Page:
Possible hope for hay fever suffers: a new approach for measuring the properties and spread of airborne pollen, aimed at improving the forecasting of this natural allergen has been published.
Pollen is considered to be one of the main causes of allergies and also a major contributor to pollution. Pollen is a fine to coarse powder, protected by a hard outer covering and it is easily spread through the air. A research team has found that pollen particles from trees are distributed in the lower part of the atmosphere in cities. This is caused by small air currents, air updrafts and downdrafts, as well as by good weather conditions, such as high temperatures and low relative humidity. Using these findings the research team have developed a model to help with pollen forecasting. This is based on a new method called Polarisation lidar (Light Detection and Ranging). The new technology operates in a similar way to radar. The method measures the difference in time between sending a laser pulse up into the sky and receiving the back-reflected laser pulse. This allows the distance between the instrument and the reflecting object (pollution particles in this case) to be computed. Using these sophisticated laser techniques, the team measured some different optical properties of airborne pollen and can make estimates as to the movement of pollen particles. It is hoped that this will work as a more accurate forecast to predict high pollen areas. The research was led by Dr Mueller of the University of Hertfordshire's School of Physics, Astronomy and Mathematics (U.K.). The findings have been published in the journal Atmospheric Environment. The article is titled “Influence of biogenic pollen on optical properties of atmospheric aerosols observed by lidar over Gwangju, South Korea”.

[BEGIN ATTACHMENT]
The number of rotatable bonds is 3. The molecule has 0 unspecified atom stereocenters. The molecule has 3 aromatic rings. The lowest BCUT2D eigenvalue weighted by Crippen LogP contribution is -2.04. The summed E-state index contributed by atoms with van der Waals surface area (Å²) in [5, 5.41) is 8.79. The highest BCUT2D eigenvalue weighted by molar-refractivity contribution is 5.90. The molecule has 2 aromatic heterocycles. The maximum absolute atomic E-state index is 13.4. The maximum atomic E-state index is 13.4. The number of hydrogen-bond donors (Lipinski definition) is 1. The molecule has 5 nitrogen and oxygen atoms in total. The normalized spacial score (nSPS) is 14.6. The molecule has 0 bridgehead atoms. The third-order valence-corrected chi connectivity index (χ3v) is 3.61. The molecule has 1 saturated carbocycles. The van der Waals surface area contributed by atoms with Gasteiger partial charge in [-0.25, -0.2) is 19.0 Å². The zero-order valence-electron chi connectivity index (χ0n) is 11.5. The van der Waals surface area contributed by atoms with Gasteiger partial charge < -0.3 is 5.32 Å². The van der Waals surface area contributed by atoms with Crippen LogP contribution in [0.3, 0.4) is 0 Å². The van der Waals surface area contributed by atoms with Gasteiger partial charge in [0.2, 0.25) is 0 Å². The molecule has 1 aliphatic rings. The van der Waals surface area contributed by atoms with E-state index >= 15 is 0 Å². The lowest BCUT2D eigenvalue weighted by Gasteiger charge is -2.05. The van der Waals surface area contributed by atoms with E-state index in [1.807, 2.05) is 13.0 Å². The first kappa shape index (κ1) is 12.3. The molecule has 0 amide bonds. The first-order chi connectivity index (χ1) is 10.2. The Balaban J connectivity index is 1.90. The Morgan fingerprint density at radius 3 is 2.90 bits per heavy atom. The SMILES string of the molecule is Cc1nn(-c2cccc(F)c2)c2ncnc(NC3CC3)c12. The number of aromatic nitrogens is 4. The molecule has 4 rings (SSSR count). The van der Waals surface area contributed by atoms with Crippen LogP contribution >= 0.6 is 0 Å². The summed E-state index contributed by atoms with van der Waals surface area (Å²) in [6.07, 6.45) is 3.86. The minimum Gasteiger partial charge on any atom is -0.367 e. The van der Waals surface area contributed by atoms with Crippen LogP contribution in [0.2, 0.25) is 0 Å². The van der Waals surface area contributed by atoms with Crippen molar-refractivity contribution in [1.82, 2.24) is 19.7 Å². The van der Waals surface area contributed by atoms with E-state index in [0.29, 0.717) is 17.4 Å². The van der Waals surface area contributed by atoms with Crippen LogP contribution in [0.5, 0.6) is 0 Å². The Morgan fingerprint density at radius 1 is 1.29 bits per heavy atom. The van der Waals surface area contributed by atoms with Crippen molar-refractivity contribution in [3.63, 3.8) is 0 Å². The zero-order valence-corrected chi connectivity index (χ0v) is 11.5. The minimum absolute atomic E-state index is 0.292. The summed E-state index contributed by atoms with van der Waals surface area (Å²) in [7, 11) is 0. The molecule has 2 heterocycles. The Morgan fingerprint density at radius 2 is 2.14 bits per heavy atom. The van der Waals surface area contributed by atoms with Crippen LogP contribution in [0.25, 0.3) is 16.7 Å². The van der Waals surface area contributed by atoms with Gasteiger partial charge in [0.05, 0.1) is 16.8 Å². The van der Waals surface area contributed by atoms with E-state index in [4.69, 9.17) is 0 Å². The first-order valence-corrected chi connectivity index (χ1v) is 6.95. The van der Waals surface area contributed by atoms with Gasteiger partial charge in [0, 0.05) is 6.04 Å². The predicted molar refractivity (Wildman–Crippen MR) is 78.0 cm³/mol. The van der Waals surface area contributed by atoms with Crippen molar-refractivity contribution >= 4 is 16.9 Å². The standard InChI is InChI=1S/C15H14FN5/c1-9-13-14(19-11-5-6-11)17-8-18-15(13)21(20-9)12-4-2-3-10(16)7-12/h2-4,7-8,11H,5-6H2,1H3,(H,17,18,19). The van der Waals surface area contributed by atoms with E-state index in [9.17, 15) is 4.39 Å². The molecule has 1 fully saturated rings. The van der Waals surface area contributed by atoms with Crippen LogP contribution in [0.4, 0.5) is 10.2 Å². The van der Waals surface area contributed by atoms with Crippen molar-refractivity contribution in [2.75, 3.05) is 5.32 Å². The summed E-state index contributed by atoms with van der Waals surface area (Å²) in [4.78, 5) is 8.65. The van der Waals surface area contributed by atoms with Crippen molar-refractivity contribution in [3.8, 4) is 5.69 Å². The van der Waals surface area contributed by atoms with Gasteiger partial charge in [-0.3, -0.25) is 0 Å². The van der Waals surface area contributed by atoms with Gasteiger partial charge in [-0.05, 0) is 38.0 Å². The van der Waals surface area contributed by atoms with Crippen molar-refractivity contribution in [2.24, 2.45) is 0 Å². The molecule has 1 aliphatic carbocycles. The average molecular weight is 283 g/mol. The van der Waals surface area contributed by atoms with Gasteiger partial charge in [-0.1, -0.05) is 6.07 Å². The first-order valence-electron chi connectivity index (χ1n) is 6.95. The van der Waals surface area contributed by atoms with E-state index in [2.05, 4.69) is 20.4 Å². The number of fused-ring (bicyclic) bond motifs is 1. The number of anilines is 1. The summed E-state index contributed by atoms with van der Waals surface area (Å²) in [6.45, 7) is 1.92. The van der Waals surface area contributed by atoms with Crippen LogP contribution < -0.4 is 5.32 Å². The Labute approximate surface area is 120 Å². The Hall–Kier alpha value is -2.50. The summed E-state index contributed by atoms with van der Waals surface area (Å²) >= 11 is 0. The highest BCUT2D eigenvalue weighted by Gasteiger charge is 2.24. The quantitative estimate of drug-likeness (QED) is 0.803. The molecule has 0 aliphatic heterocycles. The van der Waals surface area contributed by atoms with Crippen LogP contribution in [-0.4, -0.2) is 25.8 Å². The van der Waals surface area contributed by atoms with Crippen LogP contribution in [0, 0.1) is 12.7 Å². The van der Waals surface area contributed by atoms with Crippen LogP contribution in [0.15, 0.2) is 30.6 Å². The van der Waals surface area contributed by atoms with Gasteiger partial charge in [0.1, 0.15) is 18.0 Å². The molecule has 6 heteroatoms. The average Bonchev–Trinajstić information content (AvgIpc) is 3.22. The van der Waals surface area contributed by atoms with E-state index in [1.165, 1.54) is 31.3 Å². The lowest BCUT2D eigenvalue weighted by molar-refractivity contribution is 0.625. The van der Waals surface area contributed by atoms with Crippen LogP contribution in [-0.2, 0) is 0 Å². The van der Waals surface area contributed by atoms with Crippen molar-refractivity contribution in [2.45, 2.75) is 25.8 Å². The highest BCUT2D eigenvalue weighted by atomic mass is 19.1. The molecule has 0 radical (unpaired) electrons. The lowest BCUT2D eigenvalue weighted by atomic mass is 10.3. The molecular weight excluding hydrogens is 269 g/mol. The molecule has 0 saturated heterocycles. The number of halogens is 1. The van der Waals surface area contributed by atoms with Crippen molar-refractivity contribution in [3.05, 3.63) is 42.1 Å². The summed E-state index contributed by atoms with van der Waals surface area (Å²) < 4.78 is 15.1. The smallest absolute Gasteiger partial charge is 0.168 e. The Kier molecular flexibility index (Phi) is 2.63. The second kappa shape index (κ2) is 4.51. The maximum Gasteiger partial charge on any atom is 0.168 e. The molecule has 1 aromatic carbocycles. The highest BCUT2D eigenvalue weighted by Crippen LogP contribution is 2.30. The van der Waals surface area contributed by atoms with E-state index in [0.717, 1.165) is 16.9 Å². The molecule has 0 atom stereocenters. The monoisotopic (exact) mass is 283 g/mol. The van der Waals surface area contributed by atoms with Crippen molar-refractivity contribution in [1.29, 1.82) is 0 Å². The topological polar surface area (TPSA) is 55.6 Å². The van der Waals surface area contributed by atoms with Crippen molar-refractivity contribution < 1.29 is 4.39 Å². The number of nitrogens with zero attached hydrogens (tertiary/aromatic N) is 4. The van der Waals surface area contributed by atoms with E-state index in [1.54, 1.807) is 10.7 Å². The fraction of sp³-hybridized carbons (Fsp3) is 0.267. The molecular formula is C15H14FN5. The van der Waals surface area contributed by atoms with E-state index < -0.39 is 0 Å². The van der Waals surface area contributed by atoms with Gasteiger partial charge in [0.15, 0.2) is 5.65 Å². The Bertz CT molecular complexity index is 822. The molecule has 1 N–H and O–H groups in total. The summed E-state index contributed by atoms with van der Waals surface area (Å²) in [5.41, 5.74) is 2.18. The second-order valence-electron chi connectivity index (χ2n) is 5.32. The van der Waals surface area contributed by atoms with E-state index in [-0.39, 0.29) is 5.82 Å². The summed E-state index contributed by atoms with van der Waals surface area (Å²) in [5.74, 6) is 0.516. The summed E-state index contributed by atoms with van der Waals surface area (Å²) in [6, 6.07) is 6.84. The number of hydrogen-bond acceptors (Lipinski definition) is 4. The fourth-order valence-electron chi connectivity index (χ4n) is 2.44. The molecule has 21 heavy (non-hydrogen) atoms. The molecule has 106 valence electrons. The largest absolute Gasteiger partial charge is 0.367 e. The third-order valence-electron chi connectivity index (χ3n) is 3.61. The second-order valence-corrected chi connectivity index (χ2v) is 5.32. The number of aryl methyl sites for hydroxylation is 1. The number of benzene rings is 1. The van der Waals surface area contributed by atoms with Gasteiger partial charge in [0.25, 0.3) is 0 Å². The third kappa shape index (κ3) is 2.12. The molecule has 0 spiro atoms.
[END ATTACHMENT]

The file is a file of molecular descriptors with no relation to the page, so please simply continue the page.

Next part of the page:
By Tim Sandle
Jan 1, 2014